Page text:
So here is to all you Change Agents!
Age: We hear it all the time.
“The young guys coming in – they all know how to use this stuff. If we can get them on board we will have an easier time with people adopting our social tool.”
I agree. And I fully disagree.
If you can get the younger workforce to adopt your tool, then (imagine this) more people will have adopted your tool. But we can’t think that just because they are young means that they will use it – because that’s not necessarily true.
The example that sticks out most to me is a time when I was doing some analysis for a customer on who was using their social tool and who was not (back a few years ago when all of this was still young). I found one fresh-out-of-college gal who never used it. Why? It didn’t have anything to do with her job. On the opposite end I found a 55+ woman who swore by it. She used it all the time. Why? Because how she used it was woven into how she did her job.
This can’t be said loudly enough: Age has very, very, very little to do with social technology adoption within an organization – it is age agnostic. I have found that those who are younger are more willing to use it and those who are older (generally) are less willing to use it. But when it comes to actual usage, I could not find a correlation.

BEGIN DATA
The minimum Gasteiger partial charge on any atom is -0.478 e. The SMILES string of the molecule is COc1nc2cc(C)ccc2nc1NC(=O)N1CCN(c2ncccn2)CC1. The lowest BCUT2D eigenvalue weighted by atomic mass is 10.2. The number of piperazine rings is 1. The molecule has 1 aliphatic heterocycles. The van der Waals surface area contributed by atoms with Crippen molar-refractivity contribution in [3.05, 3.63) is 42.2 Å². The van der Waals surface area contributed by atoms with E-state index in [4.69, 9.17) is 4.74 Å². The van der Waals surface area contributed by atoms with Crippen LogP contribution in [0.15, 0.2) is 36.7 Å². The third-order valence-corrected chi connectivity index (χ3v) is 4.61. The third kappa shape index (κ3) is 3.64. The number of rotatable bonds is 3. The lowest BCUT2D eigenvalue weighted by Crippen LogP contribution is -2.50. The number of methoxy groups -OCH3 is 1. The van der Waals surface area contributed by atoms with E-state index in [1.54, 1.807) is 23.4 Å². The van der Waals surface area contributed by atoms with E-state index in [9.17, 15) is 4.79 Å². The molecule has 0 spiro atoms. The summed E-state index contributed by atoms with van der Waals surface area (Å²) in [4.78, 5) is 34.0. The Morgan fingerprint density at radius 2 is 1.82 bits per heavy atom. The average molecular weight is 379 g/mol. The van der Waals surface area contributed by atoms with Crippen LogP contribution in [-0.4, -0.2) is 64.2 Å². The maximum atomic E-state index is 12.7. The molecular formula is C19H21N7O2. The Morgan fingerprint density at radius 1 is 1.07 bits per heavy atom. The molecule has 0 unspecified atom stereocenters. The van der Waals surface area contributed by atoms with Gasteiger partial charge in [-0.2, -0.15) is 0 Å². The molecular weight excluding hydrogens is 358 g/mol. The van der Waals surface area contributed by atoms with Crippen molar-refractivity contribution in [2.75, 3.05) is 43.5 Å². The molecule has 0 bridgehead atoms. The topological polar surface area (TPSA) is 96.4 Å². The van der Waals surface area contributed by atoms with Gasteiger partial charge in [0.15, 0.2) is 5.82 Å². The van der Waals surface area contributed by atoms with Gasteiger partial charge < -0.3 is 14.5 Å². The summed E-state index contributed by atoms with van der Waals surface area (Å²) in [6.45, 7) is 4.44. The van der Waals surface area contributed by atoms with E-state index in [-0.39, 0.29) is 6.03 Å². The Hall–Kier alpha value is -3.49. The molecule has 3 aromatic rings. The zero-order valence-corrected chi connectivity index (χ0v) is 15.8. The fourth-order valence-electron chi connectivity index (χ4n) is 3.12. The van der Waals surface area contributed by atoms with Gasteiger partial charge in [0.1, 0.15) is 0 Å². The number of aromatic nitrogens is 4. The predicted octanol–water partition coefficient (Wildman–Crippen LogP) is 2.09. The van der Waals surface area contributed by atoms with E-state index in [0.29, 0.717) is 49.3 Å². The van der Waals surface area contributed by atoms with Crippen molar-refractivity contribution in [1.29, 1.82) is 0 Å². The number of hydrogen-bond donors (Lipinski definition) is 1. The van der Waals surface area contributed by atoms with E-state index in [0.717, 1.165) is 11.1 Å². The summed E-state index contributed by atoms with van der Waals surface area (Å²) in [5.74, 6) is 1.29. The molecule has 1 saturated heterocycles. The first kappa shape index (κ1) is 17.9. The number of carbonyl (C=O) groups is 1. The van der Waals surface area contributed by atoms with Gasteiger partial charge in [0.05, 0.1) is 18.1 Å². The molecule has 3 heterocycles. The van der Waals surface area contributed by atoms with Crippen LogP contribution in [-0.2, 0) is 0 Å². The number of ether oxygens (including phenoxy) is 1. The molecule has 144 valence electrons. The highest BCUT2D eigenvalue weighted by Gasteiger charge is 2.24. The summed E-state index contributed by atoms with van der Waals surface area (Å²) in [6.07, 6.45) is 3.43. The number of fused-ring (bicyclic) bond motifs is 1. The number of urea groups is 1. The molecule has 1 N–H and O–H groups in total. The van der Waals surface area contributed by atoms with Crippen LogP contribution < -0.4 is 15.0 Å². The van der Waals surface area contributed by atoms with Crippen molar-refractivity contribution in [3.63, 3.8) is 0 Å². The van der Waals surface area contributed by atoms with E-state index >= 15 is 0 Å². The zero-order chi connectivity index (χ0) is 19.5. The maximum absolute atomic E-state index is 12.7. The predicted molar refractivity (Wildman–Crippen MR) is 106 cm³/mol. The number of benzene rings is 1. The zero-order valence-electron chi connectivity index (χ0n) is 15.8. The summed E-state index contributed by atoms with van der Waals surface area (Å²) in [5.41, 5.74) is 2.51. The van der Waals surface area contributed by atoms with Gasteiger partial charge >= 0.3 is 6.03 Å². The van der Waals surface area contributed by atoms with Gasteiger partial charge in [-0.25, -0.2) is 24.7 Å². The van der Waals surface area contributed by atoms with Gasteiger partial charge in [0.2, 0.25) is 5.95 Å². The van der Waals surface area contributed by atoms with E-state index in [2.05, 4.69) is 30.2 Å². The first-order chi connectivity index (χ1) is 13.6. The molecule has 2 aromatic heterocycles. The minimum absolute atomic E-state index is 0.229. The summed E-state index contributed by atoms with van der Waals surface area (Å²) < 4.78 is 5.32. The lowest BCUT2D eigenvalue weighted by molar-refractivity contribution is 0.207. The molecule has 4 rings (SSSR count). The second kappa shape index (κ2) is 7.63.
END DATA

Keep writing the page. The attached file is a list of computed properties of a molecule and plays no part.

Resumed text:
The strongest correlation for adoption if it became a part of how they worked. If it was an extra add-on responsibility, they didn’t use it, no matter the age.
Previous Social Business Failures:
- #14: React
- #13: Forget About the Human Experience
- #12:“This Isn’t About the Tool”
- #11: Being Social is About the Tool
- #10: Assume This is About Being Social
That’s right. You want to fail right away? Then react.
Why would reacting lead to failure? Because you will be hit from so many different sides with so many objections that if you react you would 1) spend your time trying to clean up other people’s messes and 2) you would be so frazzled that you would not be focusing on your goal which leads to 3) a perception that you don’t have a clue of what you are doing.
And you do.
So what do you do? When someone says, “This is a waste of time. No one wants to be social!” Or if they come up with any in the list of objections, do you just ignore it? Yes and no.
Think of it this way. If someone came to you with one of those objections, turn it around and pretend that it was a criticism of you. When someone does that, you have to think:
1) Who is it that said it?
2) Are they right?
3) If they are not right, did they say it because they don’t understand, because of fear or maybe another reason?
A majority of the time you can just let it go – let it roll off. You can smile at them and say, “I’m sorry you feel that way,” without being condescending to them. Nothing you can do right now will change how they feel – they are in an emotional state. But eventually they will learn.